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The Sweep: Do We Really Need Election Police?
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The Sweep: Do We Really Need Election Police?

Plus: Tommy Tuberville declines to weigh in on the Alabama Senate primary, and Bernie is mad at Manchin and Sinema.

Campaign Quick Hits

Checking In on the Alabama U.S. Senate Race: Earlier this month, Audrey wrote in this newsletter about the GOP primary race to succeed retiring Republican Sen. Richard Shelby of Alabama. A few days later, she briefly caught up with GOP Sen. Tommy Tuberville, the state’s junior senator, on whether he’d decided to back any of the race’s three frontrunners: Trump-endorsed GOP Rep. Mo Brooks, Shelby’s former chief of staff Katie Britt (who unsurprisingly scored Shelby’s endorsement), or former “Black Hawk Down” pilot Mike Durant.

Tuberville’s response is a good reminder about how memory works in politics. “As I told them, I said, ‘Listen, none of  y’all endorsed me,’ so go after it, so there’ no reason for me to get involved,” Tuberville told The Dispatch on January 12, speaking of his 2020 U.S. Senate primary run against former GOP Sen. Jeff Sessions. 

I’ve met with all of them. I’ve been to fundraisers with two of them now. And I told them all they can come to my functions and I’m pulling for all three of them,” Tuberville said, adding that he thinks “any combination could make it” to a June runoff if no candidate wins 50 percent of the vote in the May primary. “Let the best man win.”

Surprise! Centrist Democratic Senators Make Bernie Mad: When asked by Punchbowl News’ Christian Hall last week whether he’d support a Democratic challenger against centrist Democratic Sens. Joe Manchin of West Virginia and Kyrsten Sinema of Arizona , Vermont Sen. Bernie Sanders said, “Well, yeah.” 

It’s unusual for any politician (but especially senators) to suggest they’d help to boot their fellow party members from office. But it’s not just that Sanders is particularly ornery or at the other end of the party (though both are true). As the parties themselves have gotten weaker over the last 20 to 30 years (see Jonah for more on this), the ties that bind have understandably weakened as well. There used to be consequences from party leadership if you undermined the parties’ efforts to reelect incumbents—cutting off access to major donors, for example. But as major donor programs have been replaced by online small dollar fundraising, party leaders have lost both the carrot and the stick.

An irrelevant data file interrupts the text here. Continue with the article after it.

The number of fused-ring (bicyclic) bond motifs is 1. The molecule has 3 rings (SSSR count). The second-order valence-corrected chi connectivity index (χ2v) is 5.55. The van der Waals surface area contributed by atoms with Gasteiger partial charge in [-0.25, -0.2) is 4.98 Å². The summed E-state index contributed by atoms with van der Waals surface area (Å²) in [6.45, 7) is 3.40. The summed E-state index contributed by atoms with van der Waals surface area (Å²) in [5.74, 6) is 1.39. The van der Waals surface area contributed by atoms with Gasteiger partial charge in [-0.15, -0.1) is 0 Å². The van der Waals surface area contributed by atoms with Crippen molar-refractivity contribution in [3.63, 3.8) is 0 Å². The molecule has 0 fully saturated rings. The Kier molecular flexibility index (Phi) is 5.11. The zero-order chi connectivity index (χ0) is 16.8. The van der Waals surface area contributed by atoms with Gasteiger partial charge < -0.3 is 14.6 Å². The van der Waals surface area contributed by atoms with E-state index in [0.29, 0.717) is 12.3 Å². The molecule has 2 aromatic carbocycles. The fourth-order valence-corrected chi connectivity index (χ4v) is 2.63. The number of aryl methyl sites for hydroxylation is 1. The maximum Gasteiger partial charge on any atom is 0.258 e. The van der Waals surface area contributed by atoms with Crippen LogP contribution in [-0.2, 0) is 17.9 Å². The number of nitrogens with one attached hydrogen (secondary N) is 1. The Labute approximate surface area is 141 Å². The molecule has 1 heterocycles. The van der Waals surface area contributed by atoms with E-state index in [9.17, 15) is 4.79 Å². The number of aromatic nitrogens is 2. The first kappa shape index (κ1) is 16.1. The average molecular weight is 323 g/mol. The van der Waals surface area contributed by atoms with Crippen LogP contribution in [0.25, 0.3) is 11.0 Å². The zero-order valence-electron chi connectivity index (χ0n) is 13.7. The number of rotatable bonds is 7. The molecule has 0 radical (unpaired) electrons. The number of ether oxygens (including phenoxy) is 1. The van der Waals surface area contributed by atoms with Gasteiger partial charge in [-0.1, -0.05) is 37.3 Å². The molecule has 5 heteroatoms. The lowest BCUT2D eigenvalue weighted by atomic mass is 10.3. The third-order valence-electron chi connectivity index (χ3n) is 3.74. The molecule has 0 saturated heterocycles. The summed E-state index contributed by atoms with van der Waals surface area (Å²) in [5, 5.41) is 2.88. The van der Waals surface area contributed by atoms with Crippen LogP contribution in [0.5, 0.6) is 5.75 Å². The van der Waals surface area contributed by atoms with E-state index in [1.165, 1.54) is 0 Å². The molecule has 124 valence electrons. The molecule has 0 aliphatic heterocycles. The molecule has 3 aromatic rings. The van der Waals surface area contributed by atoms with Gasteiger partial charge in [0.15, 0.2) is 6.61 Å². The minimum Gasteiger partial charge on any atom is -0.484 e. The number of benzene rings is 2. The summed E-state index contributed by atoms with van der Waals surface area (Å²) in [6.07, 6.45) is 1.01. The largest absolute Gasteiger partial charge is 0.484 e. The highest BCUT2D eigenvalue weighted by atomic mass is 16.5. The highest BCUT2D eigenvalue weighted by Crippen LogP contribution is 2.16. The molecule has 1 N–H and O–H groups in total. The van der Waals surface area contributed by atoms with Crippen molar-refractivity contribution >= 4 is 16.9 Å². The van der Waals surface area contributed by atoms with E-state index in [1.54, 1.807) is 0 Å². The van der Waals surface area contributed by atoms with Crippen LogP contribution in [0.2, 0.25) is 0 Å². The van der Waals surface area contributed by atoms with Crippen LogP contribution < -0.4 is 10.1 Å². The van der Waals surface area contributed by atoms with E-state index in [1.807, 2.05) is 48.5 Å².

Regardless, Sanders’ comments didn’t seem to rile up Manchin. “I’ve been primaried my entire life,” Manchin told reporters last week when he heard the news. “I’ve never run an election I wasn’t primaried. This is West Virginia, it’s rough and tumble. We’re used to that. So bring it on.”

Outside the Margin of Error: Nice write up from CBS’s Kabir Khanna, “Independents nationwide swung dramatically after 2016, voting for Democratic candidates by double-digit margins in 2018 and 2020. … Even independents who voted for Mr. Biden in 2020 have fallen off dramatically. Their approval ratings have decreased by a whopping 31 points.” It’s a cliché, but this isn’t just bad news for Biden in some amorphous pre-2024 sense, this is going to translate directly for Democrats on the ballot in 2022—and especially House candidates whose fortunes rise and fall more closely with presidential approval numbers. I still think a lot of these disappointed Biden voters will “come home” as we get into the summer, but each month that passes before the White House can figure out how to stanch the bleeding makes that harder.

Exit Polls: Neat slide deck on exit polls that our friends at AEI pulled together with a good explanation on how the sausage is made as well. There’s nothing earth shattering; it’s more about seeing how slowly these changes happen in the American electorate. Scroll to page 11 for the educational breakdown of white voters by gender. It’s a doozy!

Team America: Election Police

Following on the heels of Florida Gov. Ron DeSantis, Georgia Republican gubernatorial candidate David Perdue announced that he would create an Election Law Enforcement Division that would be “charged with enforcing election laws, investigating election fraud and arresting people who commit offenses.” 

For those picturing armed and uniformed officers standing outside your precinct, I don’t think that’s the point here. Rather, Republicans have been stymied again and again when asked to produce proof of substantial or systemic voter fraud to justify more stringent election security laws. Their pushback is “sure, we don’t have lots of examples of voter fraud prosecutions but that’s only because the police and prosecutors don’t ever investigate it.” And it’s worth noting that by and large, they’re not wrong on that score. So then it makes sense that their solution is a dedicated police force to prove how much voter fraud there actually is.